Why is it that stellar students sometimes fail in the workplace while dropouts succeed? One reason is that most, if not all, of our current assessment practices are inauthentic. Just as the lecture focuses on the delivery of information to students, so does assessment often focus on having students regurgitate that same information back to the instructor. Consequently, assessment fails to focus on the skills that are relevant in life in the 21st century. Assessment has been called the "hidden curriculum" as it is an important driver of students' study habits. Unless we rethink our approach to... Read more about Assessment: Part 1 -- The silent killer of learning
Assessment Part 2: Designing Good Questions, at North Dakota State University (Fargo, ND), Wednesday, April 5, 2017
In this workshop we will analyze the components of effective ConcepTest implementation and design. Participants will begin to design their own ConcepTests. At the end the workshop we will pilot a selected set of the newly designed ConcepTests with the participants.
Educating the Innovators of the 21st Century, at Hong Kong University (Hong Kong, China), Tuesday, March 28, 2017:
Can we teach innovation? Innovation requires whole-brain thinking — right-brain thinking for creativity and imagination, and left-brain thinking for planning and execution. Our current approach to education in science and technology, focuses on the transfer of information, developing mostly right-brain thinking by stressing copying and reproducing existing ideas rather than generating new ones. In this talk, I will show how shifting the focus in lectures from delivering information to team work and creative thinking greatly improves the learning that takes place in the classroom and... Read more about Educating the Innovators of the 21st Century
Memorization or understanding: are we teaching the right thing?, at CityU OSA Chapter and Department of Physics and Materials Science Lecture, City University of Hong Kong (Hong Kong, China), Monday, March 27, 2017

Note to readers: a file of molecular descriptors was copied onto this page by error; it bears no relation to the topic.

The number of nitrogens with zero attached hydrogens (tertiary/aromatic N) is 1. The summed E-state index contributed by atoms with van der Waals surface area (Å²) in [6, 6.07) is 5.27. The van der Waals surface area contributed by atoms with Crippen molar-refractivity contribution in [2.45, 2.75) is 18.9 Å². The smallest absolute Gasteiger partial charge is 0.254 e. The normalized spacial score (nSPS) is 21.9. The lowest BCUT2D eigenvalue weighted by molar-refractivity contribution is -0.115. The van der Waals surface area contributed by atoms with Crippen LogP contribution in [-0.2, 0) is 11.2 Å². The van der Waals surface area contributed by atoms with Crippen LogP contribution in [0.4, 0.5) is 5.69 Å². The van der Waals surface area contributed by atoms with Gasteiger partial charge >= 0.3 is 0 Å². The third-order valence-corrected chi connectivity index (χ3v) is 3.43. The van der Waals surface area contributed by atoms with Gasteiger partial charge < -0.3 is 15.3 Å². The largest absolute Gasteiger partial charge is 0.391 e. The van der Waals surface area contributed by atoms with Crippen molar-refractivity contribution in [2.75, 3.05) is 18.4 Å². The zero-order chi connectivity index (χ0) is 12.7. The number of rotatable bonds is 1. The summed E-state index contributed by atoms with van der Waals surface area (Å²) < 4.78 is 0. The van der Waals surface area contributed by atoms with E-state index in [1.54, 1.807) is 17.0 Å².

Education is more than just transfer of information, yet that is what is mostly done in large introductory courses -- instructors present material (even though this material might be readily available in printed form) and for students the main purpose of lectures is to take down as many notes as they can. Few students have the ability, motivation, and discipline to synthesize all the information delivered to them. Yet synthesis is perhaps the most important -- and most elusive -- aspect of education. I will show how shifting the focus in lectures from delivering information to synthesizing... Read more about Memorization or understanding: are we teaching the right thing?
Assessment: The silent killer of learning, at Faculty Seminar Day, Mercy College (Dobbs Ferry, NY), Tuesday, March 14, 2017:
Why is it that stellar students sometimes fail in the workplace while dropouts succeed? One reason is that most, if not all, of our current assessment practices are inauthentic. Just as the lecture focuses on the delivery of information to students, so does assessment often focus on having students regurgitate that same information back to the instructor. Consequently, assessment fails to focus on the skills that are relevant in life in the 21st century. Assessment has been called the "hidden curriculum" as it is an important driver of students' study habits. Unless we rethink our approach to... Read more about Assessment: The silent killer of learning